For most people, you’d think an all-wheel drive estate with 572bhp and 479lb ft of torque was quite enough. Not German tuner Abt, which has tweaked the Audi RS6 to 690bhp and 590lb ft.
ABT, you say?
It’s Abt, surname of company founder Johann Abt, and it’s pronounced much like ‘apt’. After years on the edges of our consciousness, Abt is getting its act together in the UK and now has a distributor based in Leeds. There you’ll find everything from a chip for your Golf TDi to a full-on supercharger kit for your Audi R8.
Everything meets tough German TUV standards, Abt matches the factory warranty and there’s proper pedigree too – Abt HQ in Germany runs the DTM team that this year secured Audi’s German touring car championship.
Go on then – how much, how fast, how thirsty?
The 0-62mph dash drops a smidge from 4.6sec to 4.3sec, while the top speed rises from an electronically restricted 155mph is de-limited to either 173mph, 201mph or 210mph depending on the tyre rating you specify.
The extra power is unleashed via a boost tweak for the V10’s twin turbochargers, plus very careful remapping of all other parameters including, of course, the fuel and air mix. And it’s this careful honing that, claims Abt, results in the standard car’s 331g/km C02 rating remaining unchanged. No claims for mpg, however.
The bhp graph largely mirrors the standard car’s 45 degree progression, matching it at 1200rpm and from then on progressively diverging – the pair of lines look like a crocodile holding its mouth slightly open. Peak power remains at 6250rpm.
Likewise, the torque graph is similar, and, although the lb ft plateau arrives a little later – 2400-6200rpm rather than the standard car’s 1500-6250rpm – the amount of torque is always higher and the transition from 1500-2400rpm is incredibly smooth.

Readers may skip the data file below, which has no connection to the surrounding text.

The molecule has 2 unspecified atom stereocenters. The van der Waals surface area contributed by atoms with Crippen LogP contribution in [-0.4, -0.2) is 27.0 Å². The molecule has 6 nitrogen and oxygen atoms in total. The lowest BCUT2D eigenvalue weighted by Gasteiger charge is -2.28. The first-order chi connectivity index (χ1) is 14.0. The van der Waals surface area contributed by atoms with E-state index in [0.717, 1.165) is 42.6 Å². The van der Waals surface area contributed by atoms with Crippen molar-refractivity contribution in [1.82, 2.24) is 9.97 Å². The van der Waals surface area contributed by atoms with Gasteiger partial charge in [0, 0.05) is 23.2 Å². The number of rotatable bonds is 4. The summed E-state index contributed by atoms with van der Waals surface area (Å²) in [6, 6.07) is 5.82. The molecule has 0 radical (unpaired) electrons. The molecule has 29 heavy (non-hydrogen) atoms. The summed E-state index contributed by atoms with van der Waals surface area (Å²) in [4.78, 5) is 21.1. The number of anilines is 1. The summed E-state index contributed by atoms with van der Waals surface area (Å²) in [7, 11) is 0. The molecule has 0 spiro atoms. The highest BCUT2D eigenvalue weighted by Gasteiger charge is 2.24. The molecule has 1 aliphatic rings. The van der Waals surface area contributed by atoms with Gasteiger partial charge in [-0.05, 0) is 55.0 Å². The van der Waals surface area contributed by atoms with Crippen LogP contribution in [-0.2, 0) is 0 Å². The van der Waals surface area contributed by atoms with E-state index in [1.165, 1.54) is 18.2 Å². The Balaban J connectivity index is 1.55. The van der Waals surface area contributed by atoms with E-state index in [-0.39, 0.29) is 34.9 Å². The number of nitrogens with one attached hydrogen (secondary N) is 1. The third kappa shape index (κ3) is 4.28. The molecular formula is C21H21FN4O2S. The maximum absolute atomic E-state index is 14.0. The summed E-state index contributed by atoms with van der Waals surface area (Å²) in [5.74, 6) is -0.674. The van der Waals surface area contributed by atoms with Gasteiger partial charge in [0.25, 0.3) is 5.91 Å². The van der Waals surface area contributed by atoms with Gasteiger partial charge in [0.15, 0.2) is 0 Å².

The full conversion costs £4500 fitted, would take between two and three hours and could be carried out at the customer’s home – assuming a good internet connection, which allows the technician to connect to Abt’s server in Germany.
How does it drive?
It’s predictably spectacular. Yes, the standard car is very quick, but its unflappable chassis can sometimes make even 572bhp feel a little dull. The Abt conversion’s extra hit of power provides a much-needed adrenaline shot. We drove it in heavy rain and the sure-footed chassis combined with the surfeit of power made it most probably the fastest car we’ve ever driven in such circumstances. And the little trill that accompanies high rpm gear shifts is incredibly cool.
Yet around town you’d never know – it’s as docile as ever, and it still builds to its crescendo very smoothly indeed.
Extremely impressive, this. Abt’s RS6 is a proper Jekyll and Hyde machine, with daily driving manners to match the standard car, but with a lunatic streak that a couple of taps on the paddle shifters easily unleashes.
The price seems reasonable, the fitting hassle-free, and the fact that it’s TUV-approved and that Abt matches the duration of the factory warranty lends much needed reassurance.
With a brief test drive we’re not in the position to comment on real-world mpg or longterm reliability, but we like what we’ve seen so far.